and exhibit dogmatic behavior. Limitations and future directions are discussed.
Research indicates that mental health issues are highly prevalent among college students (e.g., American College Health Association, 2018) and that first-generation students could be a higher risk of experiencing psychological distress compared to continuing-generation college students (House et al., 2019). Research also documents approximately two thirds of psychologically distressed college students do not seek help or mental health services (Hunt & Eisenberg, 2010). The purpose of the study was to contribute to the line of research on help seeking attitude and intention among college students by (1) examining potential group differences in the relationships between self-stigma, experiential avoidance, and help seeking attitude between first-generation college students and continuing-generation college students and (2) proposing the integrative model including variables from the moderated mediation model proposed by Brenner et al. (2019) and the theory of planned behavior (Ajzen, 1991; Ajzen & Fishbein, 1980). The final sample for the study consisted of 295 college students (Mage = 22.95, SDage = 5.94). Of the final sample consisting of 295 participants, 174 (59%) students identified themselves as continuing-generation college students whereas 121 (41%) students identified as first-generation college students. The data were collected via an online survey and were analyzed through descriptive statistics and structural equation modeling. The results did not support the proposed differences between first-generation college students and continuing-generation college students in the moderated mediation model of help seeking. The inconsistent results between the present study and previous research may be attributable to sample size, diversity factors of samples, and/or timing of data collection. The results rendered some support for adding self-stigma as a modifying variable to the theory of planned behavior. The implications of the results in relation to research and practice are discussed.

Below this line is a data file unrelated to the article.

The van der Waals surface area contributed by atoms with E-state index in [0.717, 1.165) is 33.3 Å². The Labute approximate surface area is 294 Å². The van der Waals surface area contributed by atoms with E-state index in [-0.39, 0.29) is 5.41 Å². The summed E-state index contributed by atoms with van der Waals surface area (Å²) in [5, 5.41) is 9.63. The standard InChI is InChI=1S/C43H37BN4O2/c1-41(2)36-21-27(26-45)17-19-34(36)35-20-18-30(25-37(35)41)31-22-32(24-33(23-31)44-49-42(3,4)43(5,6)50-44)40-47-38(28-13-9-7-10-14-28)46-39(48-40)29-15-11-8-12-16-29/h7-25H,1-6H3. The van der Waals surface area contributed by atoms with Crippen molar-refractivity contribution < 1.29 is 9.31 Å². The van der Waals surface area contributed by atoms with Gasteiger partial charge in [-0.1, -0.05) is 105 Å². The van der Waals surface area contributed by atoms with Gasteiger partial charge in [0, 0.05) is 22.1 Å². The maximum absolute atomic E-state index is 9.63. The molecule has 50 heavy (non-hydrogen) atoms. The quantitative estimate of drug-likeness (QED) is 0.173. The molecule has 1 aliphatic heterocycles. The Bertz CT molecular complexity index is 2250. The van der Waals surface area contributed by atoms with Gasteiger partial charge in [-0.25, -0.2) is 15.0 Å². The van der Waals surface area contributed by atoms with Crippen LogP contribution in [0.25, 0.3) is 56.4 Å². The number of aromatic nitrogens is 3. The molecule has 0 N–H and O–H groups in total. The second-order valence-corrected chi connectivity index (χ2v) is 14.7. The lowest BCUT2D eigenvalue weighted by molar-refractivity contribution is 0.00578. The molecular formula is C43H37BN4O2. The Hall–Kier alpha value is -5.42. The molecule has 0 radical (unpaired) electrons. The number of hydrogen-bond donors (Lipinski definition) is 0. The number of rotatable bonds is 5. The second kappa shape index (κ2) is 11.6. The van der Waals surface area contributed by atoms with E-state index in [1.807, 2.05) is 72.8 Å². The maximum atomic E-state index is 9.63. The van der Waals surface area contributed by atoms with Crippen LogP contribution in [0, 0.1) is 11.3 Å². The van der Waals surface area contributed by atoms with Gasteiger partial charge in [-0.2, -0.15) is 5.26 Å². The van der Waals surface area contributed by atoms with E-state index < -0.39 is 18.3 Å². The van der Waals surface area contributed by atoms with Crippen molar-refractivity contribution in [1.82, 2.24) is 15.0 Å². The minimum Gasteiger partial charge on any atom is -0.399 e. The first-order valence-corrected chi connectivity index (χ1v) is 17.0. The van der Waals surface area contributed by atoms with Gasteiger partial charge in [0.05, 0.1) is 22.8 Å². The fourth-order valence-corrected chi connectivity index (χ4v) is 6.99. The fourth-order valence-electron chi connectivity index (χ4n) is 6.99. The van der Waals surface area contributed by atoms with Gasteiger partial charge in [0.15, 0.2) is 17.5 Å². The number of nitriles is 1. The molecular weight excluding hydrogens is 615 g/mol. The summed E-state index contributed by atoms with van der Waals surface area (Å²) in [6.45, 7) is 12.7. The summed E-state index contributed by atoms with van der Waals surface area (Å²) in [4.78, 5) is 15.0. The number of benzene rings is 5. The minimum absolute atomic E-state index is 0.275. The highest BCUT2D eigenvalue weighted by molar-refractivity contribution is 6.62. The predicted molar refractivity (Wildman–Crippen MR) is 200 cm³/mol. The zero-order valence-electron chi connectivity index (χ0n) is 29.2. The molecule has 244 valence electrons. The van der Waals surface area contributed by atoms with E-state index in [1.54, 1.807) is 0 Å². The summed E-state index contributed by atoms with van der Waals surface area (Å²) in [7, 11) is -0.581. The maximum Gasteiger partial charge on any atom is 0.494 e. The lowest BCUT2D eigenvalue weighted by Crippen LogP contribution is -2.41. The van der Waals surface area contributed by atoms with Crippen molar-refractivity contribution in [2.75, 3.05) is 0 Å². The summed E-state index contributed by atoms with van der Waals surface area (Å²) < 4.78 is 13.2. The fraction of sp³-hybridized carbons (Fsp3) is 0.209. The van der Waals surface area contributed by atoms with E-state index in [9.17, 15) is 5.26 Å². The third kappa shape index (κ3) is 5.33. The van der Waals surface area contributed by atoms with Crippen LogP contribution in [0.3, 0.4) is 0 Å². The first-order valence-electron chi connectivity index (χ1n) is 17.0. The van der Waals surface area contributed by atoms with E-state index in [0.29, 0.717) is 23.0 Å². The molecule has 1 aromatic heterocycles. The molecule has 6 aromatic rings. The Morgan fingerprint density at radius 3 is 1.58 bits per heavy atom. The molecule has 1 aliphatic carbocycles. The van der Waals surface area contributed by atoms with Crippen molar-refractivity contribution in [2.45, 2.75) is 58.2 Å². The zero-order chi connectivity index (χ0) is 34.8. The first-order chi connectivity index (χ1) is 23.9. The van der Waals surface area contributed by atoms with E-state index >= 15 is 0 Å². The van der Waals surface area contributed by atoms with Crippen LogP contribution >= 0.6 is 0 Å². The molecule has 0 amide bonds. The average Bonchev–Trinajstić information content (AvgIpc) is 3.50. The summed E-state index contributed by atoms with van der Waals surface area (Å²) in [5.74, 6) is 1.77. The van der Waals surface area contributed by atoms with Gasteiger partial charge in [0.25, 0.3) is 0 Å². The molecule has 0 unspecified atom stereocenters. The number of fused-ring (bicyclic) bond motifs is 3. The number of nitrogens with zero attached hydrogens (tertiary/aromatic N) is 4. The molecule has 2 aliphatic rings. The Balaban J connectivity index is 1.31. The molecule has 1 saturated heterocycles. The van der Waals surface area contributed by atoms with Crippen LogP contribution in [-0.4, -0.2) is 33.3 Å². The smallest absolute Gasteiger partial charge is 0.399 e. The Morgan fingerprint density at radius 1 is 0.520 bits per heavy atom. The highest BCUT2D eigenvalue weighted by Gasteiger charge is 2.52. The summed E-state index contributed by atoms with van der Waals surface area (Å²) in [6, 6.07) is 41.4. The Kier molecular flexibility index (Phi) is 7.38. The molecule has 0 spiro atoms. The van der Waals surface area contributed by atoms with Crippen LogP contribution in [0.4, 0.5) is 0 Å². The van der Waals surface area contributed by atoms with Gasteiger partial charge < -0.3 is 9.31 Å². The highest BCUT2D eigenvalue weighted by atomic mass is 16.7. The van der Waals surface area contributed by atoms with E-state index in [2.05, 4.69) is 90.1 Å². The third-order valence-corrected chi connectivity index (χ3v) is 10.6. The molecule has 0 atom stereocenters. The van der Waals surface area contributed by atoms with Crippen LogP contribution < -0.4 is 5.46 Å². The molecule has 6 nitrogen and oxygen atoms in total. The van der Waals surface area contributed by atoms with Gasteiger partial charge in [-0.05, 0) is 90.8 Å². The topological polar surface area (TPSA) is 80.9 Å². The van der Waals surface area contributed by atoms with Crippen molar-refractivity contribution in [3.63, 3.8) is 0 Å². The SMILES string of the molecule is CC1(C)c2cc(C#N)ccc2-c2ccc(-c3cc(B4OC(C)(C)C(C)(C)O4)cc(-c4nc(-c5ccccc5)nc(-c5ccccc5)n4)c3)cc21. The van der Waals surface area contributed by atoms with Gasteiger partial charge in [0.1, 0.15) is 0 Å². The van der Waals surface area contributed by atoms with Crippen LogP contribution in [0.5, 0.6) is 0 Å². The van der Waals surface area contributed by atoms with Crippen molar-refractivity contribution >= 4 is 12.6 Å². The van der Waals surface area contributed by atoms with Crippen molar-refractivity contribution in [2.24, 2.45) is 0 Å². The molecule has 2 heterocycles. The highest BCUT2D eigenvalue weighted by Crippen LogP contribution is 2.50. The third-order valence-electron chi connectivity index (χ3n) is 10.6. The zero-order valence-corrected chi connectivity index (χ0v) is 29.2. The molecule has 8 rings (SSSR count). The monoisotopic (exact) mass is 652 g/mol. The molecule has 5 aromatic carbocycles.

Structure and Facilitation in Clinical Supervision when Clients Present with Varying Levels of Suicidal Risk
In this study, I investigated supervisory practices (i.e., structure and facilitation) when training therapists of differing levels of experience and self-efficacy are working with clients presenting with varying levels of suicidal risk (i.e., low or high). While previous research has supported that trainees need and want less structure and direction from their supervisors and become more self-efficacious as they gain more experience, this same assumption may not hold for crisis situations, such as when clients present with suicidal risk. To examine how trainees rate the quality of clinical supervision when working with clients presented with varying levels of suicidal risk, and how this may vary according to trainee experience level and trainee self-efficacy, an experimental design was used in which trainees read vignettes of pretend clients and supervisory sessions. It was hypothesized that quality ratings of supervision and client risk level, trainee experience level, and trainee self-efficacy would be moderated by the type of supervisory practice received. Results found significant main effects for trainee experience level, client risk level, and type of supervision received on supervision quality ratings, but no significant moderations. Clinical implications for supervisory practices and future directions for research are discussed.